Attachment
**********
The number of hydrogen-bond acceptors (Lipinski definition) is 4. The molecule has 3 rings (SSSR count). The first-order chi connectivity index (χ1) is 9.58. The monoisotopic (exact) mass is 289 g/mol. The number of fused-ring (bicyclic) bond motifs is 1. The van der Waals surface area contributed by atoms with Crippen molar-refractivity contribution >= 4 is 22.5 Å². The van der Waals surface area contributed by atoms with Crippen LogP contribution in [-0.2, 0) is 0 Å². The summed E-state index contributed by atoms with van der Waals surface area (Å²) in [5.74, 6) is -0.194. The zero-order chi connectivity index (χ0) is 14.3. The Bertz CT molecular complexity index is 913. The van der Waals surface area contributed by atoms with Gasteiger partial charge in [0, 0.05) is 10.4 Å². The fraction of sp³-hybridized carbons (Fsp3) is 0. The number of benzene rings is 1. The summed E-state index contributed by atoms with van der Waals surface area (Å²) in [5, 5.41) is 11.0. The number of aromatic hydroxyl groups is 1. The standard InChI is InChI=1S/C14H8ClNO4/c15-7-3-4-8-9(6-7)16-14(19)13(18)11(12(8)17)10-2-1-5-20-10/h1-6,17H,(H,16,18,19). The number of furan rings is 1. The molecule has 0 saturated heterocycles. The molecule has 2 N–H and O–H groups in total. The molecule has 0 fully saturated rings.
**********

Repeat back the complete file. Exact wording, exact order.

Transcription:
The number of hydrogen-bond acceptors (Lipinski definition) is 4. The molecule has 3 rings (SSSR count). The first-order chi connectivity index (χ1) is 9.58. The monoisotopic (exact) mass is 289 g/mol. The number of fused-ring (bicyclic) bond motifs is 1. The van der Waals surface area contributed by atoms with Crippen molar-refractivity contribution >= 4 is 22.5 Å². The van der Waals surface area contributed by atoms with Crippen LogP contribution in [-0.2, 0) is 0 Å². The summed E-state index contributed by atoms with van der Waals surface area (Å²) in [5.74, 6) is -0.194. The zero-order chi connectivity index (χ0) is 14.3. The Bertz CT molecular complexity index is 913. The van der Waals surface area contributed by atoms with Gasteiger partial charge in [0, 0.05) is 10.4 Å². The fraction of sp³-hybridized carbons (Fsp3) is 0. The number of benzene rings is 1. The summed E-state index contributed by atoms with van der Waals surface area (Å²) in [5, 5.41) is 11.0. The number of aromatic hydroxyl groups is 1. The standard InChI is InChI=1S/C14H8ClNO4/c15-7-3-4-8-9(6-7)16-14(19)13(18)11(12(8)17)10-2-1-5-20-10/h1-6,17H,(H,16,18,19). The number of furan rings is 1. The molecule has 0 saturated heterocycles. The molecule has 2 N–H and O–H groups in total. The molecule has 0 fully saturated rings.